This is an excellent and succinct article on the absolute destruction that neo-liberalism is inflicting on the fabric of Australian (and Western) society in general. The nation-state as defined by the Western ‘model’ of society, through the Treaty of Westphalia is also under considerable stress from the rise of China and unless consecutive Australian governments do something to arrest the decline of Australian society, the problems of the future, that of not having an educated-base, of not having a decent standard of living through long-term fulfilling jobs etc, will see and exponential decline in living standards, and this is without taking into account the rise of China and the decline of the interest of Australia by our ‘protectors/’ the USA. This article very appropriate for its time.

  3. stephentardrew

    Spot on neo-liberalism has become a corporate, undemocratic drive for global hegemony with endless redistribution of welts upwards and impoverishment of the middle, lower income and marginalised. It is an abomination.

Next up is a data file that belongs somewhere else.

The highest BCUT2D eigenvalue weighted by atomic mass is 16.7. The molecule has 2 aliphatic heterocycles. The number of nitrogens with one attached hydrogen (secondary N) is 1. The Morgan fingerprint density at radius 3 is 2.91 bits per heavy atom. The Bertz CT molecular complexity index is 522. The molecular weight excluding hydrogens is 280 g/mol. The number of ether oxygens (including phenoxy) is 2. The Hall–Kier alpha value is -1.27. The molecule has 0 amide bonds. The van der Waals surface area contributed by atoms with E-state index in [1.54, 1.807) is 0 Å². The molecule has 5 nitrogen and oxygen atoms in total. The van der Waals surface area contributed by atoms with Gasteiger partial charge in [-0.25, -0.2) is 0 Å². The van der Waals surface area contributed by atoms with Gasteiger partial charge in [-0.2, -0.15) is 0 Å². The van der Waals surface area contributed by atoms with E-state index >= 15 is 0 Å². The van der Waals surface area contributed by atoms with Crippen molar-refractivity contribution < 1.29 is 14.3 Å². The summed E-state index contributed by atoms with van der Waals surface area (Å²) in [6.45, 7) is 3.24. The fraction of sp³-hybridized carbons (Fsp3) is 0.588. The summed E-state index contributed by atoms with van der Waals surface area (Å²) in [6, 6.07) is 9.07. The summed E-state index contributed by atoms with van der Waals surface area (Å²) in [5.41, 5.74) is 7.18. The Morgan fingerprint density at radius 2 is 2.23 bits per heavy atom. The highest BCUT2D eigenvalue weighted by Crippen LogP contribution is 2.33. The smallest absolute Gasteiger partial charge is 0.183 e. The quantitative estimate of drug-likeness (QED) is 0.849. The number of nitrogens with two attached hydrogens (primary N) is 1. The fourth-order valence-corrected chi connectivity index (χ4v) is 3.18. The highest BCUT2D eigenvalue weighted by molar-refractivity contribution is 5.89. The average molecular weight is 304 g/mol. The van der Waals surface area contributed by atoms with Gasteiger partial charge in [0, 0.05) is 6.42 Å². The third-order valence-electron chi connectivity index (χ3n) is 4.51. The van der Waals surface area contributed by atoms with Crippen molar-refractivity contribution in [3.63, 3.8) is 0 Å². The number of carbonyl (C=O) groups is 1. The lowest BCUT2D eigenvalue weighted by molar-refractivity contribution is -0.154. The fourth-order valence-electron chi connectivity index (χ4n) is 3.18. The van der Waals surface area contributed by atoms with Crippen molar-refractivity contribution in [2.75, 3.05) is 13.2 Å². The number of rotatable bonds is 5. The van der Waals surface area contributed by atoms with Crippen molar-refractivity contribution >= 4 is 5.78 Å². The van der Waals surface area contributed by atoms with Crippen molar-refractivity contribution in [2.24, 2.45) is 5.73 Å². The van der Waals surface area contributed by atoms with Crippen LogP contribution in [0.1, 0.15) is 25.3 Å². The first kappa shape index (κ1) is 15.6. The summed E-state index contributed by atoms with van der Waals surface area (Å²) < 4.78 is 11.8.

4. Carol Taylor

    We are indeed witnessing the effects of this now with the demise of the middle classes, wages are flat, household debt at record highs as we increasingly become a nation of renters beholden to the landlord for a roof over our heads. Job instability via casualisation of our workforce leads to a scared and anxious society too frightened to object lest we lose our employment and our homes and with no savings to fall back on, even more reliant on credit card debt.

    I might add that the ensuing anger and resentment is then redirected not to the cause, but to visible ‘others’ such as minority groups.

  5. nexusxyz

    Very good summary of poisonous ideas. Destruction of millions of people’s lives so the 1% can pocket a few cents in the Dollar more profit.

  6. Matters Not

    Good article but there’s a few occasions when you ‘describe’ (the ‘is’ if you like) when you might advance an ‘ought’. An example:

    The whole purpose of a government is to protect its citizens

    The fact is that ‘government’ doesn’t protect its citizens. Perhaps it ‘ought to’ but it doesn’t. What governments do these days is protect ‘ideologies’, ‘arrangements’, ‘systems’ or whatever where the interests of citizens are sacrificed on the altar of what is ‘supposed to happen’ for the ‘common good’. In short, the ‘theory’ overrides the ‘outcomes’.

    The ‘system’ continues, because the ‘system’ is the way to go (the theory says so) while the ‘outcomes’ are dismissed as aberrations. If it isn’t working then let’s just do it again.

  7. wam

    wowo christian this needs to be nailed to the door of parliament house.
    The dollar gained compared to the collateral damage is awful and way out of perspective but not considered by the lnp and left untouched by MSM. Why??